19 November 2007

Homeopathy, dilution is not the solution

Since I did science on Friday, I'm going to do some health today to make up for it. These two articles appeared in the Guardian only a few days apart. Homeopathy is "Western Medicine" in that it was invented by an Englishman, but it is not modern nor is it scientifically supported. Its a much bigger deal in England than it is here in the US. The first article is by Jeanette Winterson and is appropriately titled In defence of homeopathy. She starts, as many do, with an anecdote.

Picture this. I am staying in a remote cottage in Cornwall without a car. I have a temperature of 102, spots on my throat, delirium, and a book to finish writing. My desperate publisher suggests I call Hilary Fairclough, a homeopath who has practices in London and Penzance. She sends round a remedy called Lachesis, made from snake venom. Four hours later I have no symptoms whatsoever.

Interesting sure, but as the quote says "The plural of anecdote is not data." So lets get down to where Winterson starts talking about the real criticisms of homeopathy, mainly its use of absurdly diluted substances to treat illness.

Objections to homeopathy begin with what are viewed as the impossible dilutions of the remedies, so that only nano amounts of the original active substance remain, and in some cases are only an imprint, or memory. Yet our recent discoveries in the world of the very small point to a whole new set of rules for the behaviour of nano-quantities. Thundering around in our Gulliver world, we were first shocked to find that splitting the atom allowed inconceivable amounts of energy to be released. Now, we are discovering that the properties of materials change as their size reaches the nano-scale. Bulk material should have constant physical properties, regardless of its size, but at the nano-scale this is not the case. In a solvent, such as water, nano particles can remain suspended, neither floating nor sinking, but permeating the solution. Such particles are also able to pass through cell walls, and they can cause biochemical change.

The argument that water somehow remembers the chemical activity of a substance that was is absurd. If water remembered and acted like all the chemicals it had come into contact with you could be bathing in water that is going to act like Queen Victoria's stomach acid. I don't even know what the argument for their pills is. Winterson's use of the "nano" is an appeal to the authority of buzzwords that most people don't understand.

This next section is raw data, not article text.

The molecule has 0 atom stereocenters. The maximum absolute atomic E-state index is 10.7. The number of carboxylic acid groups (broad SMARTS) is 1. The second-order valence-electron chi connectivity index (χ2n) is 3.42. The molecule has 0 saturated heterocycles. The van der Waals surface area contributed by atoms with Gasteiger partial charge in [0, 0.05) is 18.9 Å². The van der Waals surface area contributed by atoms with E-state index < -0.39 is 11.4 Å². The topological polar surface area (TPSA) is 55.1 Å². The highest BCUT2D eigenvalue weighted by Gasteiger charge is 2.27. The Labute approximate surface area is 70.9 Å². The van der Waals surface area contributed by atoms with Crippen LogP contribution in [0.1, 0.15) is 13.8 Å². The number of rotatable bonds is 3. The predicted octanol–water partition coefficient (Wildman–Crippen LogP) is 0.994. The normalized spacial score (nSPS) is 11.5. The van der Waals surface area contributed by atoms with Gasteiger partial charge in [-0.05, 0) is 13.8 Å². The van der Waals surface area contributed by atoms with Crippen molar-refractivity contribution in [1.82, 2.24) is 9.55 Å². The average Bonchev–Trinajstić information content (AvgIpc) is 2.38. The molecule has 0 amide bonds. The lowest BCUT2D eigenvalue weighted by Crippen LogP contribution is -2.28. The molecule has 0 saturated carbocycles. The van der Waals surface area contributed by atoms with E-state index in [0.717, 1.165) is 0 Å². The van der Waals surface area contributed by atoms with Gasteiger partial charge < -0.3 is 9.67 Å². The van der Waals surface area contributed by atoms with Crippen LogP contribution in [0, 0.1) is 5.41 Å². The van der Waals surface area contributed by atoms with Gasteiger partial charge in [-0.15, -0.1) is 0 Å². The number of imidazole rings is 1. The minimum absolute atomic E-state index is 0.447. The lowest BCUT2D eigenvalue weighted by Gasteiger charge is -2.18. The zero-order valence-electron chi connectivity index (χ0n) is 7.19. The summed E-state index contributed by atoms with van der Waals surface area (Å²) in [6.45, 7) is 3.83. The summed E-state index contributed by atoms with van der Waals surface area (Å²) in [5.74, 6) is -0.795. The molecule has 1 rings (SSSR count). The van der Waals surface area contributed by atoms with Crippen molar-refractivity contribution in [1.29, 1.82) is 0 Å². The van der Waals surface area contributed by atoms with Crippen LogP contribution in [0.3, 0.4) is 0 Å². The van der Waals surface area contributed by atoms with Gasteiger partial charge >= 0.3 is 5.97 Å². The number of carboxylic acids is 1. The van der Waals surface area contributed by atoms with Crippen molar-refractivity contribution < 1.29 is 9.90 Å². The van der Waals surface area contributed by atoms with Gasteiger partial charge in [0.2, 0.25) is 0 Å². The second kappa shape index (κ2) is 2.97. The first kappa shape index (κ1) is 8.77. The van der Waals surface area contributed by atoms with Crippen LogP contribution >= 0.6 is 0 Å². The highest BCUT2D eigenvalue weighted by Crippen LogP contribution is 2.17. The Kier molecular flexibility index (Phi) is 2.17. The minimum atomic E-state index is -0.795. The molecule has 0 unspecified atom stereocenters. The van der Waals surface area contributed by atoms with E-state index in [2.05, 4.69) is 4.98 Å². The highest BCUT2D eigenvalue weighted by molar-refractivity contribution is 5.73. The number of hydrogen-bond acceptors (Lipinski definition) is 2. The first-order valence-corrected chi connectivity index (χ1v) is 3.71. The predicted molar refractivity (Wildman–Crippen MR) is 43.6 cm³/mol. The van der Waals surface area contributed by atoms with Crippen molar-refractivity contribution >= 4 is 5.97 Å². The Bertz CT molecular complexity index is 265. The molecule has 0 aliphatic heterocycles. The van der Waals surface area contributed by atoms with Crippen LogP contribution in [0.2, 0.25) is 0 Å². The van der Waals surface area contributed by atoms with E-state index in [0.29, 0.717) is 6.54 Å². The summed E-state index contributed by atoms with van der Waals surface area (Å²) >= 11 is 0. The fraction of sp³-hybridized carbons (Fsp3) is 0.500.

So, three days later Ben Goldacre asks if its A kind of magic? He discusses the placebo effect and regression to the mean as the real reasons that the anecdotes support homeopathy. He goes on to talk about how supporters of homeopathy react to this type of criticisms.

With alternative therapists, when you point out a problem with the evidence, people don't engage with you about it, or read and reference your work. They get into a huff. They refuse to answer calls or email queries. They wave their hands and mutter sciencey words such as "quantum" and "nano". They accuse you of being a paid plant from some big pharma conspiracy. They threaten to sue you. They shout, "What about thalidomide, science boy?", they cry, they call you names, they hold lectures at their trade fairs about how you are a dangerous doctor, they contact and harass your employer, they try to dig up dirt from your personal life, or they actually threaten you with violence (this has all happened to me, and I'm compiling a great collection of stories for a nice documentary, so do keep it coming).

They don't take it well. People don't tend to act rationally when defending something that isn't rational. Thats the nature of the beast, so I'm not surprised to find that he has been threatened. But the irrationality of the homeopaths is not the main point of his essay. The point is that homeopaths, like AIDS/HIV, evolution and global warming denialists, hurt science understanding of the general population.

By pushing their product relentlessly with this scientific flim-flam, homeopaths undermine the public understanding of what it means to have an evidence base for a treatment. Worst of all, they do this at the very time when academics are working harder than ever to engage the public in a genuine collective ownership and understanding of clinical research, and when most good doctors are trying to educate and involve their patients in the selection of difficult treatment options. This is not a nerdy point. This is vital.

There are many points on which I am willing to concede that science doesn't or can't know everything. But this is not one of them. A logical look at the dilutions says that homeopathy doesn't work the way it claims. Yet the idea persists. Part of me can understand the need to believe that something simple can cure us, but the logical part of me balks. And I can't ignore that no matter how I try.

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